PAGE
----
What distro?

Hello everyone,

I run several Linodes for web development purposes including two that run WordPress installs.

Up until now the distro I've been using is Ubuntu 12.04 and whenever I need a new VPS I just clone something current that fits my needs.

Rather than upgrade my WordPress Linodes to Ubuntu 14.04 I thought it'd be fun to try a different distro.

Can anyone recommend a distro to move on from Ubuntu?

I don't have a problem with Ubuntu, in fact the only reason I used it in the first place is because it's what I run locally.

Many thanks

7 Replies

If you're used to Ubuntu, you'll probably feel right at home with Debian. Most of the commands that you're used to (e.g. apt-get) will continue to work, most of the files will be where you expect them to be, and everything is extremely stable.

The main differences seem to be:

1. Debian does less hand-holding than Ubuntu does. For example, Ubuntu suggests that you install mostly unrelated packages when you mistype a command. Debian will simply tell you that you mistyped a command. Ubuntu's approach is more helpful to newbies. But once you know your way around a server, you might prefer Debian's blunt simplicity.

2. Debian upgrades have historically tended to be smoother than Ubuntu LTS upgrades. However, I'm not sure whether I can expect the same level of smoothness with the switch to systemd in Debian 8.

3. Debian is known to contain less "bloat" than Ubuntu, although the difference is minimal in server installations.

4. Debian's support cycle (roughly 3 years per major version) is shorter than Ubuntu LTS (5 years), so you may need to upgrade more frequently.

5. Currently, Debian 7 contains slightly older versions of most programs than Ubuntu 14.04 LTS because Debian releases new versions in odd-number years. If you really want the latest and greatest, use the dotdeb repository.

If it isn't broke don't fix it, unless you have a lot of time on your hands and don't mind screwing up your servers I wouldn't risk changing anything. 12.04 is supported until 2017.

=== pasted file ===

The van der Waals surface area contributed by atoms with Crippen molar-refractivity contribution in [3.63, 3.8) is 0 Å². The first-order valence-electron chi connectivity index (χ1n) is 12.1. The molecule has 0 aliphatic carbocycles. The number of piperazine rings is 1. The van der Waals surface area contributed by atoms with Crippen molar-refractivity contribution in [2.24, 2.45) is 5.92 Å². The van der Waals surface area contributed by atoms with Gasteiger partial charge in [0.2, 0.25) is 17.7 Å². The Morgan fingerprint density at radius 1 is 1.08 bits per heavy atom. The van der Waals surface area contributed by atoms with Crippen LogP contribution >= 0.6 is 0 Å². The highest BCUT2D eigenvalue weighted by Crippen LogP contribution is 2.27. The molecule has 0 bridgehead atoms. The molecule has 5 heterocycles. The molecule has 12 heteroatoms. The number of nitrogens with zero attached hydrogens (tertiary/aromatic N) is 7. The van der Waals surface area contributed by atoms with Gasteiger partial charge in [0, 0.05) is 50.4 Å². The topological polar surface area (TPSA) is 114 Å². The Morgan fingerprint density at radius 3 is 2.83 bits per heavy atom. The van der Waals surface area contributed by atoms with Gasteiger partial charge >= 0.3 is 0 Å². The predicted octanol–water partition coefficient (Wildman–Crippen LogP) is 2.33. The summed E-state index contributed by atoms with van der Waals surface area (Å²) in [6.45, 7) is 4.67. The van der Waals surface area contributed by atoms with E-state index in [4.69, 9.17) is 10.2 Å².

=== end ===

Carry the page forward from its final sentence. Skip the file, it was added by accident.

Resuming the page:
That said, I've always beena bit partial to openSUSE it's quite different from Ubuntu/Debian, has a short support cycle (18 months), I've never used it on a server before but it's fun on a desktop/laptop I find it's very compatible with whatever hardware I've thrown it on even newer hardware.

Thanks very much for your suggestions.

The project I'm talking about is a hobby and I enjoy playing about with stuff so may change to Debian or Suse.

Also thinking about giving Nginx a go instead of Apache.

Thanks again!

Distro hopping is seldom productive (especially so with a server) - if you're looking for new and interesting, stick with the distro you know, but add to your expertise - add nginx to the mix, or learn how to do automated deployments with puppet or chef, or add monitoring to your server with monit and munin, or master off-system backups so you have a failsafe bare-metal restore plan that works, etc, etc.

Distro's all have their own peculiarities, so instead of learning the surface of several distro's that all do pretty much the same thing, stick with one and really delve deep and master it.

I personally like CentOS due to the very long lifespan and the stability of what it has.

But there is nothing magical about CentOS that makes it run better than other Linux distros, for me it is largely because I am a fan of RPM and know RPM well, and CentOS is the distro with the longest lifespan that is both free and RPM based.

If you want to pay a license, RHEL is another option, but the only differences between RHEL and CentOS are stuff I don't use, so…

vonskippy is right, distro-hopping is fun for the home PC just to see how the different distros do things, but on the server, stick with what you already know unless it really doesn't suit your needs.

I started with Ubuntu as you did, and eventually decided to make the move to Debian. I wanted fast and stable.

And guess what? I've not regretted it one bit. Currently have 5 Debian Linodes, and love em.

I personally use Debian on all of my web servers and I would recommend that (and you might as well go with Debian Jessie since it's release is this weekend) if you're used to Ubuntu. If you're looking for something different then maybe you could try Fedora 21 Server? Or maybe try something different like go with a LEMP Stack (Nginx) instead of Apache, or even try using Nginx with HHVM (I just setup a new server for my Wordpress installs that has Debian 8 with Nginx and HHVM and my god is it blazing fast).


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